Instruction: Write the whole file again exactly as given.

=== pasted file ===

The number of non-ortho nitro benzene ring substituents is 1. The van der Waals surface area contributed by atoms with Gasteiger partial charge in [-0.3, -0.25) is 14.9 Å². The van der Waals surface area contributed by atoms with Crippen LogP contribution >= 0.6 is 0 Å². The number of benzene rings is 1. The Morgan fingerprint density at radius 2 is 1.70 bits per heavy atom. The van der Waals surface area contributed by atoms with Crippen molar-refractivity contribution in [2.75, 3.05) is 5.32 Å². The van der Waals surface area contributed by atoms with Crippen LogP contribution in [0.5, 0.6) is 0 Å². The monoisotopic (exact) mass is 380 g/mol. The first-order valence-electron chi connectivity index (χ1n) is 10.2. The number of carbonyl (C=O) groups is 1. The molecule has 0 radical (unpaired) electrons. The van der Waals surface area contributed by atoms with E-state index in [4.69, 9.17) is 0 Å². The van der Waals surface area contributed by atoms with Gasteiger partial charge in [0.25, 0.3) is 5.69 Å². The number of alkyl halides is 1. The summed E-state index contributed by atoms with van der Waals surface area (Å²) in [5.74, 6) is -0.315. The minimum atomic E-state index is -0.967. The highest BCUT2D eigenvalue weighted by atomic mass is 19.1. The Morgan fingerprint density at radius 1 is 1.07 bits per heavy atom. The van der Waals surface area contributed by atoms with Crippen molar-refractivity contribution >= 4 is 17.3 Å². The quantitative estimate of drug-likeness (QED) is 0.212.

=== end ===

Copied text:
The number of non-ortho nitro benzene ring substituents is 1. The van der Waals surface area contributed by atoms with Gasteiger partial charge in [-0.3, -0.25) is 14.9 Å². The van der Waals surface area contributed by atoms with Crippen LogP contribution >= 0.6 is 0 Å². The number of benzene rings is 1. The Morgan fingerprint density at radius 2 is 1.70 bits per heavy atom. The van der Waals surface area contributed by atoms with Crippen molar-refractivity contribution in [2.75, 3.05) is 5.32 Å². The van der Waals surface area contributed by atoms with Crippen LogP contribution in [0.5, 0.6) is 0 Å². The monoisotopic (exact) mass is 380 g/mol. The first-order valence-electron chi connectivity index (χ1n) is 10.2. The number of carbonyl (C=O) groups is 1. The molecule has 0 radical (unpaired) electrons. The van der Waals surface area contributed by atoms with E-state index in [4.69, 9.17) is 0 Å². The van der Waals surface area contributed by atoms with Gasteiger partial charge in [0.25, 0.3) is 5.69 Å². The number of alkyl halides is 1. The summed E-state index contributed by atoms with van der Waals surface area (Å²) in [5.74, 6) is -0.315. The minimum atomic E-state index is -0.967. The highest BCUT2D eigenvalue weighted by atomic mass is 19.1. The Morgan fingerprint density at radius 1 is 1.07 bits per heavy atom. The van der Waals surface area contributed by atoms with Crippen molar-refractivity contribution >= 4 is 17.3 Å². The quantitative estimate of drug-likeness (QED) is 0.212.